2023 Nissan Qashqai review: does bigger mean better?

A red Nissan Qashqai driving along a highway

Toby Hagon

Posted February 06, 2023

It’s got a bigger body, a new turbocharger, and hosts a bunch of new equipment. You’d think that all of those upgrades would help raise the bar.

The new Nissan Qashqai is still a small SUV, but it’s bigger than ever.

Stretched in every direction, the new Qashqai now offers more interior space, but is still categorised as a small SUV. Riding on a bigger body with a new turbocharged engine, the five-seater now also comes with more equipment than ever before.  

The 2023 model instantly feels more athletic and alert than the previous edition - something that adds to its driving enjoyment and liveability. Steering is crisp and is surefooted through corners, but it’s also light and relaxed, making for easy everyday running.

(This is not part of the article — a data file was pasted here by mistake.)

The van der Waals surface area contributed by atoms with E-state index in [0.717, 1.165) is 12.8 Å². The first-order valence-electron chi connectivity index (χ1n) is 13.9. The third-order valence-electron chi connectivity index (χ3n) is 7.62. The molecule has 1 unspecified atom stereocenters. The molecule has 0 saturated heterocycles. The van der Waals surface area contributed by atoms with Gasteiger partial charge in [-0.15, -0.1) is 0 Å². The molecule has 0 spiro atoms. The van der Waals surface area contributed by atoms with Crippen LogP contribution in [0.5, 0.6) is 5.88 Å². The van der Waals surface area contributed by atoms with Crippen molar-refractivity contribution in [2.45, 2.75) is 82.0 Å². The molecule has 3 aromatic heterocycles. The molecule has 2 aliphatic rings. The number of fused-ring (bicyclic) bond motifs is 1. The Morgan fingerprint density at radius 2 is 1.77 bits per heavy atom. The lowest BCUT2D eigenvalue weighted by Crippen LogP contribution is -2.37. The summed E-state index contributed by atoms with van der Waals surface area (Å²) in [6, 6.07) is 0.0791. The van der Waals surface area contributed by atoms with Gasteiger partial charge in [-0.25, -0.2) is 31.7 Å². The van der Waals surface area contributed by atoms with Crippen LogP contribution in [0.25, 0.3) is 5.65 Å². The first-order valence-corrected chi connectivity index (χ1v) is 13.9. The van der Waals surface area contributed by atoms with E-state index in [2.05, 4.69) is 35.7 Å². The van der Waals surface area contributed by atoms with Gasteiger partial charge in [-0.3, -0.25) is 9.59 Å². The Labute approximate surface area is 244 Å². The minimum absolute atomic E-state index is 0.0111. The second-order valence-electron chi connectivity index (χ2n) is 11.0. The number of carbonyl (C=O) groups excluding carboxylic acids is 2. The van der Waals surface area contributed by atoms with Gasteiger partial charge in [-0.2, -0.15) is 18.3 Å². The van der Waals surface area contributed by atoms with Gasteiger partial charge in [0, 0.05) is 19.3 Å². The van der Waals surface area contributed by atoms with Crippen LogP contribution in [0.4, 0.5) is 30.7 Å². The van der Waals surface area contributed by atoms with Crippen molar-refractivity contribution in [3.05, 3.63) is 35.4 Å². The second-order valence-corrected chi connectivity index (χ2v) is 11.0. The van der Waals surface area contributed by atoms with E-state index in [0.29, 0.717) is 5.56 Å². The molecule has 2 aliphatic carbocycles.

The new Qashqai is a more compelling small SUV proposition – and one that is no longer that small.

Indeed, its additional dimensions will suffice for some small families, but it’s playing in a competitive sector of the market, so adds to the ‘better options’ shortlist rather than setting a new benchmark.

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Nissan's small SUV is no longer quite so small but still makes for an easy everyday car.
There are four Qashqai models, starting at $33,890 plus on-road costs.

Nissan Qashqai pricing and models

The new Qashqai comes with more gear, but it comes at a higher price. 

Starting at $33,890 plus on-road costs, the new Qashqai at least 15 per cent more expensive than the previous model.